- Title: Resist (Remake – Book 2) by Ilima Todd
- Publisher: Shadow Mountain (July 5, 2016)
- Pages: 352 pages
- Genre: YA fiction / dystopian
Having been rescued, Remade, and returned to Freedom, Theron must now face a life without Nine. Though he’s chosen to be a healer, he uses all the vices Freedom affords to try and dull the pain of losing Nine. But he can’t find the peace he so desperately needs. Until he meets Catcher, a man who shows him the dark truths behind Freedom’s Batcher program. From him, Theron learns what it means to be a leader and a father. When he falls in love with a captured rebel named Pua, Theron must choose: Freedom and its easy pleasures, or a life that is truly free but full of hardships and decisions.
Meet the author:
Ilima Todd was born and raised on the north shore of Oahu and dives for octopus with her dad every time she visits—otherwise she’s diving into books in the Rocky Mountains where she lives with her husband and four children. She graduated from BYU with a degree in physics and eats copious amounts of raw fish and avocados without regret. But mostly she loves being a wife and mama and wouldn’t trade that job for anything in the world.
“I need her because she gives me faith in a place that is faithless, hope in a place that is hopeless.”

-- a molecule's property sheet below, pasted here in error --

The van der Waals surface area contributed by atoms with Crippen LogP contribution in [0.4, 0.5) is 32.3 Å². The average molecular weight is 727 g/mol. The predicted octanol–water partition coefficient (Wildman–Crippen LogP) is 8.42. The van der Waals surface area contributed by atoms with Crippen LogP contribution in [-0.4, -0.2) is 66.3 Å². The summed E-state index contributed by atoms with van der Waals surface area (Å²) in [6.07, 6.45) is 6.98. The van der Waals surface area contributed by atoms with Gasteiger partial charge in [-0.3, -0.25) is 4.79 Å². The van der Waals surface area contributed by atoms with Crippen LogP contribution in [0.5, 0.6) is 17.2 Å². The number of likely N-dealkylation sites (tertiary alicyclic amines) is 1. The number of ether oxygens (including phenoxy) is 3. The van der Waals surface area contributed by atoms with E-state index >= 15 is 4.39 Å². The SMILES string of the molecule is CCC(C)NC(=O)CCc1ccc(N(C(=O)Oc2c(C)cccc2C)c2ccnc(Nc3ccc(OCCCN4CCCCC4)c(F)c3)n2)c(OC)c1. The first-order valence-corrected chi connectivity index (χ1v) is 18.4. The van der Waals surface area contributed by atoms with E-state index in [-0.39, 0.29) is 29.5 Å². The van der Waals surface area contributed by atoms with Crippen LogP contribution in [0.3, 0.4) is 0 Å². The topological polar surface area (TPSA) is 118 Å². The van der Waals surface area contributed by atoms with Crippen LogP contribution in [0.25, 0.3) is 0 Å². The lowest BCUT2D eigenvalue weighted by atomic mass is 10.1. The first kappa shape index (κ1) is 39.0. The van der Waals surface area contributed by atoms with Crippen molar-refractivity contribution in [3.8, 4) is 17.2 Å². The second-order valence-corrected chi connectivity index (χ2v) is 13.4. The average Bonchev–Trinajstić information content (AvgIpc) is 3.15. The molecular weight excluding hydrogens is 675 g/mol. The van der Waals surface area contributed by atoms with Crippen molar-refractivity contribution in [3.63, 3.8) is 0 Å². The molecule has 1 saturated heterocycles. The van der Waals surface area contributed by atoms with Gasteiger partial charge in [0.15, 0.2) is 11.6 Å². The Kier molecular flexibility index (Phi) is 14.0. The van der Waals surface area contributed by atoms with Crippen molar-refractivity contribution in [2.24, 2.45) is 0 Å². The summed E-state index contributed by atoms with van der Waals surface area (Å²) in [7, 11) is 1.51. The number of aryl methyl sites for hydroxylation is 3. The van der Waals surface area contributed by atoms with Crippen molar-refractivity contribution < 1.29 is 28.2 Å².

After his rescue and return to Freedom, Theron goes through the motions of day to day life without Nine. He feels incomplete without her but finds some purpose in his chosen role as a healer. The uncertainty of Nine’s whereabouts torments him and he drinks and cage fights to release the pent up emotions broiling inside him. A chance encounter with a patient with no file becomes a turning point in his life when he is suddenly confronted with scenes that both horrify and anger him. He suddenly realizes that Freedom is the exact opposite of what it’s name purports to be.
“Freedom expects us to live our lives according to superficial desires. What will make me happy in this moment? What will bring me the most pleasure? They teach us we are slaves to our desires, but we’re so much stronger, so much greater.”
Resist is a YA dystopian novel that not only delivers a fascinating story but also introduces a deeper message about the purpose of life. The characters are well-developed and we immediately develop an affinity for Theron in his yearning for an explanation of why his life is devoid of meaning. Newer elements are introduced at the end of the plot which ended rather abruptly leaving you wondering if there is a sequel to this story.
You need to read the author’s first book “Remake” to truly understand this segment of the story. An imaginative and action packed story that I really enjoyed – I would recommend both Remake and Resist for any audience who loves dystopian fiction.